Here's a little story about a project using recycled materials and inspiration from Bring.
You might remember that the last time I wrote about Bring, some of the items I'd considered bringing home were these beat up old shipping crates, which I imagined would be awesome as movie props.
You might further remember that they were free, which made them a pretty good deal, considering that the hinges and handles cost a couple of bucks apiece at the hardware store. Since I was in the market for some gate hinges anyway, I ended up going back and picking up a couple of the crates after all. In the end, I needed a couple of planters for a little area of my yard that's been neglected.
Why, here's that neglected area of the yard right now! It is terrible. Weeds, chain link fencing (I hate chain link fencing), old windows leaning against the carport . . .
And here it is, looking better already, after I removed the chain link from the front, weeded (you can see my yard waste bin filled to the brim in the foreground), and put two treated fence posts in place.
Your next question might be, "Why do you need posts for planters?" Well, I don't. But since I took down the chain link fencing and planned to use the alley space to store my recycling cans, I wanted to put in a recycled trellis and some vines to keep that area of our yard private and somewhat secure. So I moved back the fence line about six feet, and used our post-hole digger to dig two post holes about 18 inches deep. Luckily, the ground was soft from recent rains, so digging only took an hour or so during the kiddo's nap time. Then I put the treated timbers into the holes. (I used treated timbers to help prevent damage from rot and termites.)
Next, I used my handy-dandy heavy duty wire cutters (which I also used to remove the chain link) to trim down my bed spring. Yes, I said bed spring. I've had this sucker sitting around for awhile, another inspiration from Bring, where they use them as trellises, and sell them for that purpose, too.
Then I used zip ties to temporarily attach the bedspring to the fence timbers. The posts sandwiched perfectly between the outer edges of the springs.
Here's what it looked like, temporarily held in place by zip ties. This is a good way to make sure your posts stay the right distance apart before you permanently set them in place . . .
. . . using Sakrete. I used one-and-a-half 60-pound sacks. Since the ground was already wet, I just poured the dry concrete into the holes and added a little water to the top. Then I let them set for a couple of days, so that I wouldn't upset them if they got bumped or knocked around.
Getting back to the crates, here they are in front of the trellis-in-progress. Looking funky and old.
I had my husband remove the lids for me. We set those aside so I could take the hinges off later for my gate project.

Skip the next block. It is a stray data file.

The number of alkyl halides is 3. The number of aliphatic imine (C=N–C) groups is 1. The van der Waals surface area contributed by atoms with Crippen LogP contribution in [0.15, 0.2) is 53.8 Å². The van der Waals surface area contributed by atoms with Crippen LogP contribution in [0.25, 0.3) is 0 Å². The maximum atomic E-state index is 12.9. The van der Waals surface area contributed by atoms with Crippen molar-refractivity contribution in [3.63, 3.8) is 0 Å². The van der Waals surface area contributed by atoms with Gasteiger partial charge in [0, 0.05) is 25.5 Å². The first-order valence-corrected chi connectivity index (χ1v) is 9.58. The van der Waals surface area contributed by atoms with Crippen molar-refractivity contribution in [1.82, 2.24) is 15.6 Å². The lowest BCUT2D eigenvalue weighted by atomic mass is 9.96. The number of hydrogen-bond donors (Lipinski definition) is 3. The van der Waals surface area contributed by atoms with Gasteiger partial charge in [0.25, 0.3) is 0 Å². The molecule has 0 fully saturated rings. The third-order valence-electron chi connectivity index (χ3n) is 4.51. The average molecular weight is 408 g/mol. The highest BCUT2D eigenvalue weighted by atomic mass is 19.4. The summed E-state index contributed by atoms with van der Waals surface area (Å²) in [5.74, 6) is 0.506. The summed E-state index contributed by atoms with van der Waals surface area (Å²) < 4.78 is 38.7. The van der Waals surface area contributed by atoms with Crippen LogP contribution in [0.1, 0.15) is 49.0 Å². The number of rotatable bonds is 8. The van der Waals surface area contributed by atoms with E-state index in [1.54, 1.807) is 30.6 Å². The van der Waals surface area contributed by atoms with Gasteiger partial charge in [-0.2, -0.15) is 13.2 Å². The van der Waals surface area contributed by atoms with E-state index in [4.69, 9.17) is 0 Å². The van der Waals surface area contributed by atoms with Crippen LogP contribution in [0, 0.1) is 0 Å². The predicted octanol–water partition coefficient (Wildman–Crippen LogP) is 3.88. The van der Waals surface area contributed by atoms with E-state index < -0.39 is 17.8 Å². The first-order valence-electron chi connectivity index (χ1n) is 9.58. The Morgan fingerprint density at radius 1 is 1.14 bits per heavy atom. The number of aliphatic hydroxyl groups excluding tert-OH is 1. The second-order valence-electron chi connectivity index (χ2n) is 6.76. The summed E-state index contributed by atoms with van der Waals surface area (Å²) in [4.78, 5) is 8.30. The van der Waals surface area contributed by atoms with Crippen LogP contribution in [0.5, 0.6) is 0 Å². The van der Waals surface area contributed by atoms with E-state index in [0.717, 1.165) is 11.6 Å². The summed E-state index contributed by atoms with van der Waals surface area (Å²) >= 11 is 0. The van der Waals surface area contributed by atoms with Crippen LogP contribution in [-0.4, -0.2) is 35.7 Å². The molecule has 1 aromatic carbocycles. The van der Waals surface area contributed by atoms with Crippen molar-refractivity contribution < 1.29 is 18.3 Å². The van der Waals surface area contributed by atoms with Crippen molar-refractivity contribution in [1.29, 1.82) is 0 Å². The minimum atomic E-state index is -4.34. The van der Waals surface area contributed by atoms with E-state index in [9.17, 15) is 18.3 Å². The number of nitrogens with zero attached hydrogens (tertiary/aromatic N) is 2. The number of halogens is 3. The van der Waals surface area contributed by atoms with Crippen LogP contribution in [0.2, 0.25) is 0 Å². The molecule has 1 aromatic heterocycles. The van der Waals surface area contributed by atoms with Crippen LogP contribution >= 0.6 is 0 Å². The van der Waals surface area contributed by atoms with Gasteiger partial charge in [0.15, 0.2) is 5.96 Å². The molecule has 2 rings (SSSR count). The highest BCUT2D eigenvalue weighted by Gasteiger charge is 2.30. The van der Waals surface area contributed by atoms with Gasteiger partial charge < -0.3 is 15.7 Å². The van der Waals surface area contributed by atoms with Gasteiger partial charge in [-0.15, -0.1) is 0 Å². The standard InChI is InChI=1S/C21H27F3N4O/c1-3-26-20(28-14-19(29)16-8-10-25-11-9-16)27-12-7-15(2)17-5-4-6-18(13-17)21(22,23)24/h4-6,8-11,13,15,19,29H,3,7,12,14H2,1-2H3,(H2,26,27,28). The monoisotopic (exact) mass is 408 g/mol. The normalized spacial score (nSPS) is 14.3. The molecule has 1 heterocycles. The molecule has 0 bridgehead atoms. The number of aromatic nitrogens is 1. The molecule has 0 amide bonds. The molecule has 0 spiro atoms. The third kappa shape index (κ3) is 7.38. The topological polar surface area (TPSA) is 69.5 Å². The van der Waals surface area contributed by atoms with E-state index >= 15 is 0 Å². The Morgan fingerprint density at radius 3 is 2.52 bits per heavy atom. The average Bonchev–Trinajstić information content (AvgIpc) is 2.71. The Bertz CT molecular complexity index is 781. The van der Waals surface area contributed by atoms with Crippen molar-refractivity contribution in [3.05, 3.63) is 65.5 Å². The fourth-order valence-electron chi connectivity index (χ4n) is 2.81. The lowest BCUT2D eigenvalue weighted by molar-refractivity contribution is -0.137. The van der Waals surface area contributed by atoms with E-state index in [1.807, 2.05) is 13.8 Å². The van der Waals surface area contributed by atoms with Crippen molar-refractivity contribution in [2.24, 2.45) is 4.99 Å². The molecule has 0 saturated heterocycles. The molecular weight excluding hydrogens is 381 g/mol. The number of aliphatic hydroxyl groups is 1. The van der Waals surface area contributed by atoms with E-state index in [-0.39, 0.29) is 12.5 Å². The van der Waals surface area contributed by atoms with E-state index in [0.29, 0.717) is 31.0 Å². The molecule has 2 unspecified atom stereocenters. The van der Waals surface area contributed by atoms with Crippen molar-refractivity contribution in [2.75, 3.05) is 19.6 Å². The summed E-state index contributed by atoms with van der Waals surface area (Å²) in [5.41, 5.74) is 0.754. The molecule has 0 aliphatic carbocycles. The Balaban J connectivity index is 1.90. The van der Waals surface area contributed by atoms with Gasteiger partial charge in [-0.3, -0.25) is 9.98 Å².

Then, I drilled some holes in the bottom for drainage.
This isn't the best picture, but it shows five holes in the middle and three holes along each edge of the bottom of the crate, drilled with a 1/2-inch drill bit.
Then I took off the remaining bits of box labels and staples, and hit the outsides of the crates with a palm sander. You can tell the one on the left has been sanded, while the one on the right still needs a little 60 grit.
Late last year, I picked up this free sample jar of Arborcoat in a cedar color, using a coupon off of Benjamin Moore's Facebook page. It's good stuff for exterior areas; I used it to coat the benches of our picnic table, but primed the top to receive paint; the primer, this spring, is all peeling, but the Arborcoat held up to a fall, winter, and early spring of heavy rains. Anyway, I had some leftover, so I used it on these planters.
Here they are in place, stained and ready to fill. They sat overnight to let the stain set.
I had a plant pot full of pea gravel from a bottle tree I got rid of, so I used the now-recycled pea gravel to fill in the bottoms of the planters to aid in drainage.
I added dirt, evergreen clematis vines, and bark mulch. You might notice something else is different, too!
In those earlier shots that there are some big old windows leaning at an angle against the side of the carport, behind the trellis. Here, I'll show you an earlier shot so you don't have to scroll back.
Luckily, I hadn't wired the bedspring in place yet, so I just clipped the zip ties on one side and pivoted the trellis out of the way while I dragged the old windows out of the alley and into the driveway.
A couple of caveats: because I don't know what, exactly, was shipped in those crates (or whether they'd been treated with anything), I decided it was safest not to plant food plants in them. The evergreen clematis was specially selected for it's climbing habit, but also because it can take part sun/part shade and remains green all year long (unlike regular clematis, which dies off in winter).
I also ended up digging out some space beneath the planters to put in some old pavers we had leftover from tearing out the broken fireplace. This was because, when I moved the old windows, the frames had begun to rot and there was some insect damage, and I really didn't want my planters meeting a similar fate. It's best to keep wood off of the ground.
Thanks for dropping by! I'd love to see your recycled projects, too! Give me a link in the comments section if you have something to share.
(p.s. you can make these photos bigger by clicking on them . . . but you probably knew that!)
Linking up to: